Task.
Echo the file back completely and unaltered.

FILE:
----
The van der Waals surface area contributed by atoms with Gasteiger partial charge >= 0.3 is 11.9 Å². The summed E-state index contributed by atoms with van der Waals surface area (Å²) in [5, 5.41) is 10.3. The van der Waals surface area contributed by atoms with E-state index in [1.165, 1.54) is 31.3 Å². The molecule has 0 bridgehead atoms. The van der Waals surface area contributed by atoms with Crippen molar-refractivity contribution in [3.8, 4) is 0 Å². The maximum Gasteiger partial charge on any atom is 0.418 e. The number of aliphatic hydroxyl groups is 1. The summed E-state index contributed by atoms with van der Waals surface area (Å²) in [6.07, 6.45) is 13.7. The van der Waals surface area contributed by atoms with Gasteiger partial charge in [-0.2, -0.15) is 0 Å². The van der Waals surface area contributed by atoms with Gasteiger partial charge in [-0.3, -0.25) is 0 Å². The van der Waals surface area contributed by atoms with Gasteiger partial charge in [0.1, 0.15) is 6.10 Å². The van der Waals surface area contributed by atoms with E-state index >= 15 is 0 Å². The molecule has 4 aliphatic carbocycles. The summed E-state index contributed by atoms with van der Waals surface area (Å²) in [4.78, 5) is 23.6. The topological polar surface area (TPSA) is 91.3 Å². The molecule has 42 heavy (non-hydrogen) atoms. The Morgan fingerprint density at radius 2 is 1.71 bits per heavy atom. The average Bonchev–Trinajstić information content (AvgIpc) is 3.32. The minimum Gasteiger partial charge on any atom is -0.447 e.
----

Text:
The van der Waals surface area contributed by atoms with Gasteiger partial charge >= 0.3 is 11.9 Å². The summed E-state index contributed by atoms with van der Waals surface area (Å²) in [5, 5.41) is 10.3. The van der Waals surface area contributed by atoms with E-state index in [1.165, 1.54) is 31.3 Å². The molecule has 0 bridgehead atoms. The van der Waals surface area contributed by atoms with Crippen molar-refractivity contribution in [3.8, 4) is 0 Å². The maximum Gasteiger partial charge on any atom is 0.418 e. The number of aliphatic hydroxyl groups is 1. The summed E-state index contributed by atoms with van der Waals surface area (Å²) in [6.07, 6.45) is 13.7. The van der Waals surface area contributed by atoms with Gasteiger partial charge in [-0.2, -0.15) is 0 Å². The van der Waals surface area contributed by atoms with Gasteiger partial charge in [-0.3, -0.25) is 0 Å². The van der Waals surface area contributed by atoms with Gasteiger partial charge in [0.1, 0.15) is 6.10 Å². The van der Waals surface area contributed by atoms with E-state index >= 15 is 0 Å². The molecule has 4 aliphatic carbocycles. The summed E-state index contributed by atoms with van der Waals surface area (Å²) in [4.78, 5) is 23.6. The topological polar surface area (TPSA) is 91.3 Å². The molecule has 42 heavy (non-hydrogen) atoms. The Morgan fingerprint density at radius 2 is 1.71 bits per heavy atom. The average Bonchev–Trinajstić information content (AvgIpc) is 3.32. The minimum Gasteiger partial charge on any atom is -0.447 e.